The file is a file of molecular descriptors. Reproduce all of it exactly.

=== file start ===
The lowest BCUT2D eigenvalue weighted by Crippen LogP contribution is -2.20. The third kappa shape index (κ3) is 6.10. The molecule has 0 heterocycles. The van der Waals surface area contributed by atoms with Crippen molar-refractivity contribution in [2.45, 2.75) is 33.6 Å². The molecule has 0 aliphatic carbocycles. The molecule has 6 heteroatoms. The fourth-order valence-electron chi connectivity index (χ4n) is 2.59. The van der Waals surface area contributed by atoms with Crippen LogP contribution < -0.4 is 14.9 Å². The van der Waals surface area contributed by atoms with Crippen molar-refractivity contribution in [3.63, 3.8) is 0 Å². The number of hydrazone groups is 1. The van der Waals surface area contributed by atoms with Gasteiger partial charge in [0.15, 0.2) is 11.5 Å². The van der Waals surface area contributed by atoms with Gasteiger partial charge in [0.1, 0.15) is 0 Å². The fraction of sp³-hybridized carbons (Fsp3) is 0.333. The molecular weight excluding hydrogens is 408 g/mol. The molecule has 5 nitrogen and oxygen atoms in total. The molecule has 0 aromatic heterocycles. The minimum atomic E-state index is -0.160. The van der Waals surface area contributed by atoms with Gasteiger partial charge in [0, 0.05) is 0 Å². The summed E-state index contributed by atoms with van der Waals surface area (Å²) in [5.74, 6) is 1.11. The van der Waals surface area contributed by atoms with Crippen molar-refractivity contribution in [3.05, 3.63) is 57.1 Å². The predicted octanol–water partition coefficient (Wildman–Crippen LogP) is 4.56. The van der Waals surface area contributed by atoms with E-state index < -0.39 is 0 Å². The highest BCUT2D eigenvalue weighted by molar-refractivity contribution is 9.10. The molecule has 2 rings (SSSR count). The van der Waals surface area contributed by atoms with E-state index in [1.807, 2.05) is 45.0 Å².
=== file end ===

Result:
The lowest BCUT2D eigenvalue weighted by Crippen LogP contribution is -2.20. The third kappa shape index (κ3) is 6.10. The molecule has 0 heterocycles. The van der Waals surface area contributed by atoms with Crippen molar-refractivity contribution in [2.45, 2.75) is 33.6 Å². The molecule has 0 aliphatic carbocycles. The molecule has 6 heteroatoms. The fourth-order valence-electron chi connectivity index (χ4n) is 2.59. The van der Waals surface area contributed by atoms with Crippen LogP contribution < -0.4 is 14.9 Å². The van der Waals surface area contributed by atoms with Crippen molar-refractivity contribution in [3.63, 3.8) is 0 Å². The number of hydrazone groups is 1. The van der Waals surface area contributed by atoms with Gasteiger partial charge in [0.15, 0.2) is 11.5 Å². The van der Waals surface area contributed by atoms with Gasteiger partial charge in [0.1, 0.15) is 0 Å². The fraction of sp³-hybridized carbons (Fsp3) is 0.333. The molecular weight excluding hydrogens is 408 g/mol. The molecule has 5 nitrogen and oxygen atoms in total. The molecule has 0 aromatic heterocycles. The minimum atomic E-state index is -0.160. The van der Waals surface area contributed by atoms with Gasteiger partial charge in [0, 0.05) is 0 Å². The summed E-state index contributed by atoms with van der Waals surface area (Å²) in [5.74, 6) is 1.11. The van der Waals surface area contributed by atoms with Crippen molar-refractivity contribution in [3.05, 3.63) is 57.1 Å². The predicted octanol–water partition coefficient (Wildman–Crippen LogP) is 4.56. The van der Waals surface area contributed by atoms with E-state index < -0.39 is 0 Å². The highest BCUT2D eigenvalue weighted by molar-refractivity contribution is 9.10. The molecule has 2 rings (SSSR count). The van der Waals surface area contributed by atoms with E-state index in [1.807, 2.05) is 45.0 Å².